On Friday my girlfriend who helps at a local farm brought me the market leftovers (I was hoping for broccoli, this is how I have filled my freezer the last two years) but, to my suprise, she brought around 20 medium to large zucchini!

My 9-year-old asked me if that was ironic. I agreed, indeed, that was pretty ironic.

I will NEVER complain, however, about free food! I will adore it, love it, share it and have nightmares dreams about it.

Blogging has helped me get my booty organized in the past, so it's hopefully going to rescue me today. I will blog about how I plan to preserve and cook my abundance and hopefully in the future I can refer back for my own benefit. I always know where the computer is located but I can't always find "that" recipe that I need or can't even remember that I made and loved... I'll be posting things that I am doing and also adding in my friend's ideas they are giving me on facebook today.

My beautiful model with our stack. In this picture the 3 largest have been sliced or grated.

1st thing to do:

Slice it up and dehydrate some.

This is my first year using my dehydrator. I have dehydrated turnips before in my oven, but heaven knows why because we never did like those darn things and I don't know why I thought I'd use the dried up little bits of them in the future. My sister has inspired me with her mad dehydrating skilz this year and I'm ready to try it out!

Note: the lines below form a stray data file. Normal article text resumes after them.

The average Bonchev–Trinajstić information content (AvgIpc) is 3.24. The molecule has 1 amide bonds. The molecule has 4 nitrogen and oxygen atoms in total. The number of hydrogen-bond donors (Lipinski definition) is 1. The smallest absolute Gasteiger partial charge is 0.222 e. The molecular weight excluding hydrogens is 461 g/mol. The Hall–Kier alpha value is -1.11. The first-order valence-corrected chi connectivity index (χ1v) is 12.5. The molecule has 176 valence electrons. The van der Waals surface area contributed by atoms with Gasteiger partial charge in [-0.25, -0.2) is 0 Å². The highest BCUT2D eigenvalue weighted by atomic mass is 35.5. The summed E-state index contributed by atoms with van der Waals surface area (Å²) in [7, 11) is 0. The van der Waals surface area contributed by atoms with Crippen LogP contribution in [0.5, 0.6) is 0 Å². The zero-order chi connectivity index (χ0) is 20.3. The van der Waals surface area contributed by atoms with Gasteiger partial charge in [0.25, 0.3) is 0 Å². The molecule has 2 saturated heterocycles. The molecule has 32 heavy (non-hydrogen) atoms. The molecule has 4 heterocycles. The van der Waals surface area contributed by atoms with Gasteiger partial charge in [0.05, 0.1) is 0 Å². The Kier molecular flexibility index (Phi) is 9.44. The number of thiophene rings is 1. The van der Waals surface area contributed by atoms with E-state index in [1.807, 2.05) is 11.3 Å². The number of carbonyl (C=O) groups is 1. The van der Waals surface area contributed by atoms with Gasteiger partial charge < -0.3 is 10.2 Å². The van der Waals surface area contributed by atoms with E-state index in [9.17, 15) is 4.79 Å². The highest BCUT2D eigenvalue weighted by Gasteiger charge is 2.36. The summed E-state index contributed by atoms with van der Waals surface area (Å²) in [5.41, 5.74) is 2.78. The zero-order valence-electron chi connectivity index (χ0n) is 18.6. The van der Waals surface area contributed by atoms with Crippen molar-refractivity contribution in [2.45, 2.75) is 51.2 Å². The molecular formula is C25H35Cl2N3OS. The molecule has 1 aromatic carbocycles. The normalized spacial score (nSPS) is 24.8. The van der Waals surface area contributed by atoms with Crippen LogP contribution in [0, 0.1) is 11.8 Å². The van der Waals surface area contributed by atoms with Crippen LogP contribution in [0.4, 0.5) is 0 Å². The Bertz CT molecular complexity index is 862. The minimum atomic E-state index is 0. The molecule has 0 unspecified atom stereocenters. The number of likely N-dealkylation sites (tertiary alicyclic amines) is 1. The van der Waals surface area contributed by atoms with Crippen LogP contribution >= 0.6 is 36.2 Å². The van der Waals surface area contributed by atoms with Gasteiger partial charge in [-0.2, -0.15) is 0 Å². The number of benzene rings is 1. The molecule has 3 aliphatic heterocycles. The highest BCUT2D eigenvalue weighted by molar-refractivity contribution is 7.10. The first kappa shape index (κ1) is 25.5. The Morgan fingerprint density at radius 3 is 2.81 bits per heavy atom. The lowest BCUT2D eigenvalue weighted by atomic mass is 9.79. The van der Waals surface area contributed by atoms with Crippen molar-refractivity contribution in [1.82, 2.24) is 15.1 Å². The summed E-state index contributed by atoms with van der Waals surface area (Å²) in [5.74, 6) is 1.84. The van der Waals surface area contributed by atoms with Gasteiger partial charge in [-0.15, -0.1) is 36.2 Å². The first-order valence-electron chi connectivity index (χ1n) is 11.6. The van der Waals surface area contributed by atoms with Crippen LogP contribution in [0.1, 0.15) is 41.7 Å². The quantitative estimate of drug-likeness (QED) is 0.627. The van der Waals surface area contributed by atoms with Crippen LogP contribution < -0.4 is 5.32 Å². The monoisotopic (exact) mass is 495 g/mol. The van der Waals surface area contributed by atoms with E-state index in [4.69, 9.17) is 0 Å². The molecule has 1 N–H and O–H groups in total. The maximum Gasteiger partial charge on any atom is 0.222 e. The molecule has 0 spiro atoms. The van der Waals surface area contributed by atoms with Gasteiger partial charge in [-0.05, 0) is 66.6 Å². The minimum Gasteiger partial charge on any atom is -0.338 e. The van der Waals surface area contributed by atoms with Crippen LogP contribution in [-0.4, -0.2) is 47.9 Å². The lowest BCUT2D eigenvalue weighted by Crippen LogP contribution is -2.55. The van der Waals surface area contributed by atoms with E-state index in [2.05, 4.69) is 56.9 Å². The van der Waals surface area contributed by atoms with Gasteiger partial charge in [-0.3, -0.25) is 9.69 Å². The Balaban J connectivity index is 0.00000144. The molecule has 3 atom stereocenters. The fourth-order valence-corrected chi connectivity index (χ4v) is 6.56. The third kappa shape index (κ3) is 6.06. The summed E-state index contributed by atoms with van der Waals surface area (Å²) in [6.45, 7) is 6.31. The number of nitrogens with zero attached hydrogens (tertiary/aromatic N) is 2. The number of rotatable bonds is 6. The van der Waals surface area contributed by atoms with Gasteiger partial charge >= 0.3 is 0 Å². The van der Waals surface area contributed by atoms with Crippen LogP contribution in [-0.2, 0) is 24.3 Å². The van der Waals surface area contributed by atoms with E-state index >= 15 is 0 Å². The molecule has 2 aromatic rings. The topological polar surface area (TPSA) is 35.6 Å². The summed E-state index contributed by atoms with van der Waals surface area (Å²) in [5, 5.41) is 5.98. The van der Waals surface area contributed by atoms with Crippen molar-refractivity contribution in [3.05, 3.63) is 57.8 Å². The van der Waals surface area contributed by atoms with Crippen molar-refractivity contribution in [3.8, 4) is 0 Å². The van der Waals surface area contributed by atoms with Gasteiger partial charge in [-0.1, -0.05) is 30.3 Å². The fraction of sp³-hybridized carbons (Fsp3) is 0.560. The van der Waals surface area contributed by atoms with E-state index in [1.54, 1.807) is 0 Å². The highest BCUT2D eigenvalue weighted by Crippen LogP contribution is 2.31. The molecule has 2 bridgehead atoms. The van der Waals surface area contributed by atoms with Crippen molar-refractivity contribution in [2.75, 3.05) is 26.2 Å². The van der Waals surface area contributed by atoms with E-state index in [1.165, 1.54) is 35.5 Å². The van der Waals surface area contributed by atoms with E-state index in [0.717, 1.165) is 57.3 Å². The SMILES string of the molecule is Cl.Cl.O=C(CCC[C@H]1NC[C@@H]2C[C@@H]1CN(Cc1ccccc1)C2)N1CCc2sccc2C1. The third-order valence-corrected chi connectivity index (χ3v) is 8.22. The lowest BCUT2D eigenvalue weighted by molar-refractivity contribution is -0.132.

2 sliced up, 28 to go...

Ready for the dehydrator. It's very warm today so I'll let them soak up the sun for a while first.
Day later update: Here's a very large zucchini shriveled down to a pint jar ready for minestrone soup this winter.

 2nd thing to do:

Skillet Fried Zucchini (fast and easy!)
Cut slices of zucchini thinly. 
Heat generous amount of oil, butter or margarine in a large non stick pan.
Put a teaspoon of minced garlic in the pan, heat it up.
Lay in zucchini slices so they are all in contact with oil.
Liberally salt and pepper zucchini.
After the bottom is nicely seared, flip all slices, cook on the other side only one to two minutes more and serve immediately.
We had rice on the side for dinner. I made about 5 or 6 pans of these and we ALL gobbled them up, they aren't even zucchini lovers but they loved it this way.  

We used some of the massive slices for this recipe from before...28 still to go...

3rd thing to do:

Give some to friends. Most people aren't overwhelmed by three zucchini, but be sure they want them before you give it to them. If they don't have a garden they will typically be thrilled. I left a bag with my goddaughter and karaoke partner last night, I am giving my cousin three today and have three saved for my mom. There should also be a food pantry near you, so remember them as well.  

I have now allotted 12 for other people, that leaves me with 16 to go!